Yitz and Blu Greenberg capturing what may be their first selfie at one of the many Wexner Heritage Summer Institutes they have attended over the last 30 years.

I’m guessing that few people in this world just happen to write a book while in the process of writing another book.  But as our teacher, Rabbi Irving “Yitz” Greenberg, says, this book basically wrote itself, emerging from a lifetime of teaching and drawing upon the words of our sages to make “divine instruction” accessible to those seeking.  Sage Advice, Rabbi Greenberg’s latest contribution to the Jewish canon, is a powerful testament to the timeless wisdom of Pirkei Avot, known popularly as “Ethics of Our Fathers.”  It is also a helpful entry point to his own considerable wisdom and a useful guide for those who seek to live more meaningful lives in a complicated world. 

“Rav Yitz,” as many of his students affectionately refer to him, has been a teacher to so many of us over his 30 years of teaching in Wexner settings.  We, his students, have emerged enriched, enlivened and more confident to lead as agents of change in the ongoing development of our great people. 

Whether you have learned in person with Rav Yitz or just from a distance or are new to him entirely, Sage Advice is a joy to encounter and, I imagine, even more fun to sit over with a chevruta to discuss and debate.  While it joins a venerable list of translations and commentaries of Pirkei Avot, it holds its own as a unique contribution.  His new translation is accessible to a novice learner and sensitive to the nuances of Hebrew.  His interspersed comments draw upon his sui generis moral voice and, in many cases, make the text come alive for today’s reader.  Particularly useful are his historical background introductions to many of the mishnayot, which provide context for the sages’ words and brought me many “ah-haaa-that-makes-so- much-more-sense” moments.

I was drawn in by how Rav Yitz’s understanding of Jewish history comes to affect his read on the texts.  He situates these texts in a period marked by instability, destruction and, ultimately, the reconstruction of a people seeking a new center of Jewish life.  We, their inheritors, are still wrestling with building our lives around the ethics of those “fathers” two thousand years later.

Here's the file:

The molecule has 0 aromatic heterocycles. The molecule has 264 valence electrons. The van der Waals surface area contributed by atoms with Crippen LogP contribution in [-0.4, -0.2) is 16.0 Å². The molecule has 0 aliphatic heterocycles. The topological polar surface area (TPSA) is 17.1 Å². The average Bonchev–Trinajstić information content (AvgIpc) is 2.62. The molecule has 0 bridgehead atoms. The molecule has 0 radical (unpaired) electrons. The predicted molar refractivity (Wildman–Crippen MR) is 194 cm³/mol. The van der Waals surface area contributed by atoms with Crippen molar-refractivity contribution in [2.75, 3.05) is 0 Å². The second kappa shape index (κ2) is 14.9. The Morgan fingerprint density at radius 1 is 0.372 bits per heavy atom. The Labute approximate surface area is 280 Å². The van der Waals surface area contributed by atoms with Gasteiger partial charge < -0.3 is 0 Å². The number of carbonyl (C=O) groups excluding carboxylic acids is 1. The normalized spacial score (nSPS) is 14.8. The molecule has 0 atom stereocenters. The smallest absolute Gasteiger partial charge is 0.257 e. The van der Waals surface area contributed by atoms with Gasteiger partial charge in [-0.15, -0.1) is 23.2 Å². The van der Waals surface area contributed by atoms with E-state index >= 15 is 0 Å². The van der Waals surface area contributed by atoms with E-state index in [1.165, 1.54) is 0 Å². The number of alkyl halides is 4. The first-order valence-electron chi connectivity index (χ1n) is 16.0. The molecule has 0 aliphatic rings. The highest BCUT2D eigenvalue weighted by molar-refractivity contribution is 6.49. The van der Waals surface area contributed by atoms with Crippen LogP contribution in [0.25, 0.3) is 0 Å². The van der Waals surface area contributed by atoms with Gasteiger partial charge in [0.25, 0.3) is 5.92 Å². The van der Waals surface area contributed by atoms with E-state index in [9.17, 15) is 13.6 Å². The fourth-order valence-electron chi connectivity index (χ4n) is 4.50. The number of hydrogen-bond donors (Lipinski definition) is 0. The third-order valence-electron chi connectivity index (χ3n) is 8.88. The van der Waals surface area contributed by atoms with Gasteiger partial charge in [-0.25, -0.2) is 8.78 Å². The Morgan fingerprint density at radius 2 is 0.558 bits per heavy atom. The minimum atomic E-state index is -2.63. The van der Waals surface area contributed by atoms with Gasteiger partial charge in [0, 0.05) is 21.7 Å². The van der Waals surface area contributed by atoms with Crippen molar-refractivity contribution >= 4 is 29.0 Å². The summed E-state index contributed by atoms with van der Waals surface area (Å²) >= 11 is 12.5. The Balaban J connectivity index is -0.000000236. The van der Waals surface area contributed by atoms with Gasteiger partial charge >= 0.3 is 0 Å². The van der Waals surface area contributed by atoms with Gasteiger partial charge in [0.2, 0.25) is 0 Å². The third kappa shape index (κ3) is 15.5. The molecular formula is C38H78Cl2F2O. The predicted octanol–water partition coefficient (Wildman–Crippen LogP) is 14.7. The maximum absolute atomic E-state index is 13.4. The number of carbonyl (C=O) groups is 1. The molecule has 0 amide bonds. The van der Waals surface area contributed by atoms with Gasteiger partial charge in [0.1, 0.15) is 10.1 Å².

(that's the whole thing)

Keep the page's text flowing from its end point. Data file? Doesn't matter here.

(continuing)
In his commentary on the famous mishna of Shimon the Righteous (Chapter 1, Mishna 2), who teaches that the world stands on three pillars: Torah, divine service (Avodah) and living-kindness (gemillut chasadim), Rav Yitz encapsulates so much of how he has taught Torah for these many years:

“The sages made the study of Torah i.e., education, central to their program for the Jewish people.  The mitzvah of Talmud Torah (torah study) became the core commandment of Judaism.  The democratization of study inspired the masses and led them to internalize the Torah’s teachings.  The outcome was that the sages accomplished what the prophets with their divine communications could not: the abolition of idolatry in the community and the attainment of a much higher level of observance and faithfulness to the covenant.”

In the transmission of the Torah by the sages, Rav Yitz sees a historical process whereby God reduces God’s revealed role in this world and empowers human agents to fulfill their destiny as partners in a not-yet-redeemed world.  Rav Yitz holds up this accomplishment of the rabbis as a model for us.  He argues that we are living through a parallel period in which God is even more hidden and humans are invited to take up full responsibility for realizing the covenant and repairing the world.

To do this, volunteers and professionals alike will have to step up — as the rabbis did 2,000 years ago.  We have to learn a more visionary and sophisticated understanding of Torah and apply it creatively to lead the community in this unprecedentedly open society.  To some extent, this is what Wexner programs are all about.  The study of Torah is the means by which the Jewish people discover how to live out the divine-human partnership in this world.

In this way, Pirkei Avot works on the level of the individual’s daily navigation of the tricky waters of good living and upright behavior.  It is for this reason that Rav Yitz identifies Pirkei Avot as a text that has been so dear to him throughout his life.  As a lifelong student of mussar, the school of character development, Rav Yitz sees Pirkei Avot as the urtext of the genre of mentsch-making guides.  Few people are as mentsch(y) as Rav Yitz, so if it worked for him, then it certainly couldn’t hurt for us to try too!

It is a tradition to study Pirkei Avot during the period between Pesach and Shavuot: no better time than now to try it. 

Thanks to Koren Publishers, anyone in the Wexner Network can purchase a copy of Sage Advice at 25% off (and free shipping). Just use the code WEXNER25.

Rabbi Benjamin Berger is Program Director of the Wexner Heritage Program and Wexner Service Corps. Ben has been a student of Rabbi Yitz Greenberg for many years, a relationship that began when he was a seeking college student and happened to come across Rabbi Greenberg’s The Jewish Way and has grown in many ways since. He can be reached at bberger@wexner.net.